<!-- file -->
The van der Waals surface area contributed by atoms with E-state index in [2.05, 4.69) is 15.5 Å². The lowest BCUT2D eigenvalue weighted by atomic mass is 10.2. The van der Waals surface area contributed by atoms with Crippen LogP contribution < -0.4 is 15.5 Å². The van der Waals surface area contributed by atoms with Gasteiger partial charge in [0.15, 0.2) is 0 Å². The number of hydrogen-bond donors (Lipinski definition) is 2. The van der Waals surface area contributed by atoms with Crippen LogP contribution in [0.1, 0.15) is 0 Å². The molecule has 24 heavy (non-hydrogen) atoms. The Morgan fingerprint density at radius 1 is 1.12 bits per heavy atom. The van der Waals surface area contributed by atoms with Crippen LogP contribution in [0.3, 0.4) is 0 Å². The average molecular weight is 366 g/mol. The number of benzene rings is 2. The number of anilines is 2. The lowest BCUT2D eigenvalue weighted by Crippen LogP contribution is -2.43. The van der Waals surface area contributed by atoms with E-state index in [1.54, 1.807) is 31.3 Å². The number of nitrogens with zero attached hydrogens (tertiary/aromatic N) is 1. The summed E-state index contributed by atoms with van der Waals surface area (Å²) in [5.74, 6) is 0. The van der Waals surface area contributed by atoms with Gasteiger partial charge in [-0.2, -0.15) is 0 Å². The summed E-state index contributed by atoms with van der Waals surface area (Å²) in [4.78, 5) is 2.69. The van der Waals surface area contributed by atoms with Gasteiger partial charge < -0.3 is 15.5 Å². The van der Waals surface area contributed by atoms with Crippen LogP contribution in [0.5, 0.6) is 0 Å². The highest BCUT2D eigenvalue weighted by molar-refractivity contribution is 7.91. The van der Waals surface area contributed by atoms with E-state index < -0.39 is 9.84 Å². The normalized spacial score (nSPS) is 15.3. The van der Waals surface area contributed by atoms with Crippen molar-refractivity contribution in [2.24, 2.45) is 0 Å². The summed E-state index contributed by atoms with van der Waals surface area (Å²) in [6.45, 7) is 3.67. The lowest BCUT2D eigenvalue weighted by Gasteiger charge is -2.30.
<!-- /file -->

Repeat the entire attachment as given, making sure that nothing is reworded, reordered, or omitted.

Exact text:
The van der Waals surface area contributed by atoms with E-state index in [2.05, 4.69) is 15.5 Å². The lowest BCUT2D eigenvalue weighted by atomic mass is 10.2. The van der Waals surface area contributed by atoms with Crippen LogP contribution < -0.4 is 15.5 Å². The van der Waals surface area contributed by atoms with Gasteiger partial charge in [0.15, 0.2) is 0 Å². The number of hydrogen-bond donors (Lipinski definition) is 2. The van der Waals surface area contributed by atoms with Crippen LogP contribution in [0.1, 0.15) is 0 Å². The molecule has 24 heavy (non-hydrogen) atoms. The Morgan fingerprint density at radius 1 is 1.12 bits per heavy atom. The van der Waals surface area contributed by atoms with Crippen LogP contribution in [0.3, 0.4) is 0 Å². The average molecular weight is 366 g/mol. The number of benzene rings is 2. The number of anilines is 2. The lowest BCUT2D eigenvalue weighted by Crippen LogP contribution is -2.43. The van der Waals surface area contributed by atoms with E-state index in [1.54, 1.807) is 31.3 Å². The number of nitrogens with zero attached hydrogens (tertiary/aromatic N) is 1. The summed E-state index contributed by atoms with van der Waals surface area (Å²) in [5.74, 6) is 0. The van der Waals surface area contributed by atoms with Gasteiger partial charge in [-0.2, -0.15) is 0 Å². The summed E-state index contributed by atoms with van der Waals surface area (Å²) in [4.78, 5) is 2.69. The van der Waals surface area contributed by atoms with Gasteiger partial charge < -0.3 is 15.5 Å². The van der Waals surface area contributed by atoms with Crippen LogP contribution in [0.5, 0.6) is 0 Å². The highest BCUT2D eigenvalue weighted by molar-refractivity contribution is 7.91. The van der Waals surface area contributed by atoms with E-state index < -0.39 is 9.84 Å². The normalized spacial score (nSPS) is 15.3. The van der Waals surface area contributed by atoms with Crippen molar-refractivity contribution in [2.24, 2.45) is 0 Å². The summed E-state index contributed by atoms with van der Waals surface area (Å²) in [6.45, 7) is 3.67. The lowest BCUT2D eigenvalue weighted by Gasteiger charge is -2.30.